Ranking Members Larsen and Titus Statements from Hearing on GSA’s Site Selection for New FBI Headquarters
Washington, D.C. — The following are opening remarks, as prepared for delivery, from Ranking Member of the House Committee on Transportation and Infrastructure Rick Larsen (D-WA) and Ranking Member of the Subcommittee on Economic Development, Public Buildings, and Emergency Management Dina Titus (D-NV) during today’s hearing titled, “Ensuring Transparency in the Federal Government: An Examination of GSA’s Site Selection for the FBI Headquarters.”
Video of Larsen’s and Titus’s opening statements are here and here.
More information on the hearing can be found here.
Ranking Member Larsen:
Thank you, Chairman Perry, for calling today’s hearing to examine the site selection process for the new Federal Bureau of Investigation (FBI) headquarters and thank you to our witnesses for participating.
Commissioner Doomes, let me officially welcome you back to the Subcommittee on Economic Development, Public Buildings, and Emergency Management. I am sure you would be more comfortable on this side of the dais than at the witness table, but it is always a pleasure to have former T&I staff testify before the committee.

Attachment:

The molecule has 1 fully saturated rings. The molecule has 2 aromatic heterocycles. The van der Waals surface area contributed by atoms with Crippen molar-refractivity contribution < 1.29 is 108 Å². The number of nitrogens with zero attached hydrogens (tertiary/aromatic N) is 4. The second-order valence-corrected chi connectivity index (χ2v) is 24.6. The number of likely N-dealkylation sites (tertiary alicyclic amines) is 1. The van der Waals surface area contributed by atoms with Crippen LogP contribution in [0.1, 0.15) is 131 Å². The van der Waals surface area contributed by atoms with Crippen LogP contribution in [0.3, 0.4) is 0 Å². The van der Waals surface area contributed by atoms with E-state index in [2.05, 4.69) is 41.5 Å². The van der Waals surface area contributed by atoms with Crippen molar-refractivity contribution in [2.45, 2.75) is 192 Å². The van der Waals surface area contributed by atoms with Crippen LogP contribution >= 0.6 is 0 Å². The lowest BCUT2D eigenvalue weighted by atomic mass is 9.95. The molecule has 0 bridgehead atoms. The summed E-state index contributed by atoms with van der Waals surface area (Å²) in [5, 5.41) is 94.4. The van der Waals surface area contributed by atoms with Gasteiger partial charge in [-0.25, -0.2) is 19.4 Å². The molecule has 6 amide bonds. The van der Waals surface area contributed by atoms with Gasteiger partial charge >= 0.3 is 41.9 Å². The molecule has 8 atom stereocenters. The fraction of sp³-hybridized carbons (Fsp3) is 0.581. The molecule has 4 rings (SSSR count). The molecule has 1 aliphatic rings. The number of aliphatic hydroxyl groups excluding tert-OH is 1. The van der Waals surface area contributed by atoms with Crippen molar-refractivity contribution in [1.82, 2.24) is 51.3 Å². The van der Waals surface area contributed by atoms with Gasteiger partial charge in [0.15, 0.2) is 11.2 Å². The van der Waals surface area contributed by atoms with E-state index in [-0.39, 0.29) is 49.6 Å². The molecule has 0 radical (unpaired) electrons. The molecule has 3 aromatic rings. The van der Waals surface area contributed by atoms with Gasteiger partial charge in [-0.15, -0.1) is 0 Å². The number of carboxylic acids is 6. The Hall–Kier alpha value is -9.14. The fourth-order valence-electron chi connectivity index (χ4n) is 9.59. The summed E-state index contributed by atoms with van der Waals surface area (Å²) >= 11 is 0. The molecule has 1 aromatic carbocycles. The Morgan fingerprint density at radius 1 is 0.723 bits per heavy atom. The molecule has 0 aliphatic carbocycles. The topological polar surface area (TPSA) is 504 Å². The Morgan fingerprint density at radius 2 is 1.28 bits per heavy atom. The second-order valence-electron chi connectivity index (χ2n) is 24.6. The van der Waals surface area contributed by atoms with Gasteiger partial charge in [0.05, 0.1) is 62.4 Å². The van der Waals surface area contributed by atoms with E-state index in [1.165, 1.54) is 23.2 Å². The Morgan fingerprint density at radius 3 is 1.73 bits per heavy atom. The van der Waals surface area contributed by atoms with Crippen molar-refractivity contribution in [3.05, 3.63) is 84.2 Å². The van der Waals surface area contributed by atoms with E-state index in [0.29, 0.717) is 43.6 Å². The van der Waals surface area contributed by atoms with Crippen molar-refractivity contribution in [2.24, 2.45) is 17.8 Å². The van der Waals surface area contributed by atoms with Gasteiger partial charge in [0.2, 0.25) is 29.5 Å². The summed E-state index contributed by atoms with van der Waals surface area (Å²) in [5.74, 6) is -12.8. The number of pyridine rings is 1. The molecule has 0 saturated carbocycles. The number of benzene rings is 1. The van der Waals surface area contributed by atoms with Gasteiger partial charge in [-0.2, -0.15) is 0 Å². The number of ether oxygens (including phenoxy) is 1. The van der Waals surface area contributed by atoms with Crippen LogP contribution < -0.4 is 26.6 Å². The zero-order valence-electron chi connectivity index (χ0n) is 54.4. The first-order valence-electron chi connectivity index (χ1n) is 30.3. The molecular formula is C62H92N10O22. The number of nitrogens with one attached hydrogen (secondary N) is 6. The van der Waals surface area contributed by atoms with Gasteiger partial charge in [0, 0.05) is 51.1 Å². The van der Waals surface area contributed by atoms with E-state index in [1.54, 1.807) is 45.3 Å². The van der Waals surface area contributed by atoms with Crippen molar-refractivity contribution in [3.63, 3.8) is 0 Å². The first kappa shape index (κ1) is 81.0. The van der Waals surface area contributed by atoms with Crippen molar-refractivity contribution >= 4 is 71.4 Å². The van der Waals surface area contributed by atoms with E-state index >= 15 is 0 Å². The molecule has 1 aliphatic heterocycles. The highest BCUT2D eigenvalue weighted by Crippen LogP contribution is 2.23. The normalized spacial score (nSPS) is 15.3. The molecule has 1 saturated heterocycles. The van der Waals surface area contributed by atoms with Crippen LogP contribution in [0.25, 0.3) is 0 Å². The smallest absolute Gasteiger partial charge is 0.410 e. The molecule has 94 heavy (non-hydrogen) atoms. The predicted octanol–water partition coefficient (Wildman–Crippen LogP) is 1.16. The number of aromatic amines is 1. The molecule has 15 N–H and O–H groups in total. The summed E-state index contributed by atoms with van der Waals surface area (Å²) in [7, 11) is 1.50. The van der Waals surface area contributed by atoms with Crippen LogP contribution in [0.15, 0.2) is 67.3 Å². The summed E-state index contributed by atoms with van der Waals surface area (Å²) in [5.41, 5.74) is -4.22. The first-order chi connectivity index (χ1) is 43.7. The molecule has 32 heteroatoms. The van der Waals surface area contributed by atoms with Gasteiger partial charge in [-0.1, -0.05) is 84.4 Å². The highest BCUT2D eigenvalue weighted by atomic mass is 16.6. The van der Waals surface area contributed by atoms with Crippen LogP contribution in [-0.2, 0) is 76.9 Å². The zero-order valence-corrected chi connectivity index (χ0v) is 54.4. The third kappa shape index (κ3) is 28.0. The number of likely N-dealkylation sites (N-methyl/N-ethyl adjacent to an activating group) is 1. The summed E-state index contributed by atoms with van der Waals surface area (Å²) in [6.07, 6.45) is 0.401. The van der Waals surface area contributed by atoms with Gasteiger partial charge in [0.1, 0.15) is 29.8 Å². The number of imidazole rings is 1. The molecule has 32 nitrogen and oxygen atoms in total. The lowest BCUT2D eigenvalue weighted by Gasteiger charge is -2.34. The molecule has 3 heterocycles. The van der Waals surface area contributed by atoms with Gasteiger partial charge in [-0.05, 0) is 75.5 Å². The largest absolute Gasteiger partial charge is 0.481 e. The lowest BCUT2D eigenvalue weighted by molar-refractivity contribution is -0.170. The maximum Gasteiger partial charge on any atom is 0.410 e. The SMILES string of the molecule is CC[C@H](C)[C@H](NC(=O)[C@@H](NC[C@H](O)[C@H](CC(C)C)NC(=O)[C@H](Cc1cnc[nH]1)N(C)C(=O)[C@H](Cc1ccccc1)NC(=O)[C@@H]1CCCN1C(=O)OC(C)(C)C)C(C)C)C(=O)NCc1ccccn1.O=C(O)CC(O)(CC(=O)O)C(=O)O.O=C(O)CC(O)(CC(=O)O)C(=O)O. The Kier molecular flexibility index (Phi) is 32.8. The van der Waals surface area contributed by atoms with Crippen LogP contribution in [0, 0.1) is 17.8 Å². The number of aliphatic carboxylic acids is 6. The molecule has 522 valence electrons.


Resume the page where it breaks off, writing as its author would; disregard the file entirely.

GSA, the FBI and Congress worked together from 2011 through 2018 to put the FBI in a new headquarters building that would meet the FBI’s current and future security, space, and operational requirements. Those efforts failed.
In 2022, Congress directed the GSA to start the process again by picking one of the three sites identified in the first procurement.
Last month, GSA selected the site in Greenbelt, Maryland, but multiple parties have expressed concern about GSA’s decision.
While those concerns are being examined by GSA’s Inspector General, it is useful for this committee to understand how and why the first procurement failed so we can help GSA and the FBI avoid repeating the same mistakes.
I want to hear from GSA what the agency learned from the previous failure and what steps are being taken to ensure success this time around.